WASHINGTON — Six Republican-led states are suing the Biden administration in an effort to halt its plan to forgive student loan debt for tens of millions of Americans, accusing it of overstepping its executive powers.
It’s at least the second legal challenge this week to the sweeping proposal laid out by President Joe Biden in late August, when he said his administration would cancel up to $20,000 in education debt for huge numbers of borrowers. The announcement, after months of internal deliberations and pressure from liberal activists, became immediate political fodder ahead of the November midterms while fueling arguments from conservatives about legality.
As the lawsuit was being filed, the Biden administration quietly scaled back eligibility rules for the debt relief, eliminating a relatively small group of borrowers who are the subject of legal debate in the suit. Those borrowers, whose loans are backed by the federal government but owned by private banks — a relic of defunct lending programs — are now ineligible for Biden’s debt cancellation, the Education Department said.
In the lawsuit, being filed Thursday in a federal court in Missouri, the Republican states argue that Biden’s cancellation plan is “not remotely tailored to address the effects of the pandemic on federal student loan borrowers,” as required by the 2003 federal law that the administration is using as legal justification. They point out that Biden, in an interview with CBS’ “60 Minutes” this month, declared the COVID-19 pandemic over, yet is still using the ongoing health emergency to justify the wide-scale debt relief.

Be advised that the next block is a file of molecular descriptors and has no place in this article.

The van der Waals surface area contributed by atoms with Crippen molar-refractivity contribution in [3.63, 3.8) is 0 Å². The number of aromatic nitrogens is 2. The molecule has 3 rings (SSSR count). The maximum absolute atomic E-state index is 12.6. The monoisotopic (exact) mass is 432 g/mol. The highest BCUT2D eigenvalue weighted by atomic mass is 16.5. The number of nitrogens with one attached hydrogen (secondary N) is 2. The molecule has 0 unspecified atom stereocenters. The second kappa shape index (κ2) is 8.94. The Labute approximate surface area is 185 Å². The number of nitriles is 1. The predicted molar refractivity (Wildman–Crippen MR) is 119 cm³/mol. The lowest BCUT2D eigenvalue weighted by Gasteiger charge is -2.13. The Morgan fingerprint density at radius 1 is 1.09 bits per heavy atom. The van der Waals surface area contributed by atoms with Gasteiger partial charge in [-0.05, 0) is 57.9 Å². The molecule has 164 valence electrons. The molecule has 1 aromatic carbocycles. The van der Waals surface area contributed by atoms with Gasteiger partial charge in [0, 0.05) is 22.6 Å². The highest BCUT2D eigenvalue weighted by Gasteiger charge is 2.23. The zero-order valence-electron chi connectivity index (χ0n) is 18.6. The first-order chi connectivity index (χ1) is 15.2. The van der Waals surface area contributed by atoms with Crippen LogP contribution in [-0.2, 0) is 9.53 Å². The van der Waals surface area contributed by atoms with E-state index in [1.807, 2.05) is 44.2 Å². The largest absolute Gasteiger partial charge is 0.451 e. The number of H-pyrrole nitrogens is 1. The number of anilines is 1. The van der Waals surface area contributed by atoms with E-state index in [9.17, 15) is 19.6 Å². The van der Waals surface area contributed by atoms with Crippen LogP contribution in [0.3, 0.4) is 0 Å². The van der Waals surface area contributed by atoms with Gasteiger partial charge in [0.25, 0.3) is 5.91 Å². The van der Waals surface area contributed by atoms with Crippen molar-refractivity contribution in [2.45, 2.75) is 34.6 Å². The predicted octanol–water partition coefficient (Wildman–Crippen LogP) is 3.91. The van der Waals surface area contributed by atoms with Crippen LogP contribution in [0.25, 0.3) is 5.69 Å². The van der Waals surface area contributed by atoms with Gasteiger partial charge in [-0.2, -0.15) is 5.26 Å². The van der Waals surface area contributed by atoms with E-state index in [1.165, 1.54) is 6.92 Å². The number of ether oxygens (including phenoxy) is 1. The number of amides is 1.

“It’s patently unfair to saddle hard-working Americans with the loan debt of those who chose to go to college,” Arkansas Attorney General Leslie Rutledge, who is leading the group, said in an interview.
She added: “The Department of Education is required, under the law, to collect the balance due on loans. And President Biden does not have the authority to override that.”
The states of Iowa, Kansas, Missouri, Nebraska and South Carolina joined Arkansas in filing the lawsuit. Iowa has a Democratic attorney general, but the state’s Republican governor, Kim Reynolds, signed on the state’s behalf. The states argue that Missouri’s loan servicer is facing a “number of ongoing financial harms” because of Biden’s decision to cancel loans. Other states that joined the lawsuit argue that Biden’s forgiveness plan will ultimately disrupt revenue to state coffers.
In particular, the suit alleges that Missouri’s loan servicer will lose revenue from loans it owns through the Federal Family Education Loan Program — a program that allowed private banks to issue and manage federally backed student loans until the program was disbanded in 2010.
The Education Department updated its website Thursday saying borrowers with federal loans that are owned by private banks, including the FFEL program and Perkins loans, will now be ineligible unless they already consolidated their loans into the government’s direct lending program before Thursday. The change will reverse eligibility for about 770,000 borrowers, the department said.
“Our goal is to provide relief to as many eligible borrowers as quickly and easily as possible, and this will allow us to achieve that goal while we continue to explore additional legally-available options to provide relief to borrowers with privately owned FFEL loans and Perkins loans,” the department said in a statement.
Still, the administration has long said it was confident the forgiveness program would survive court challenges.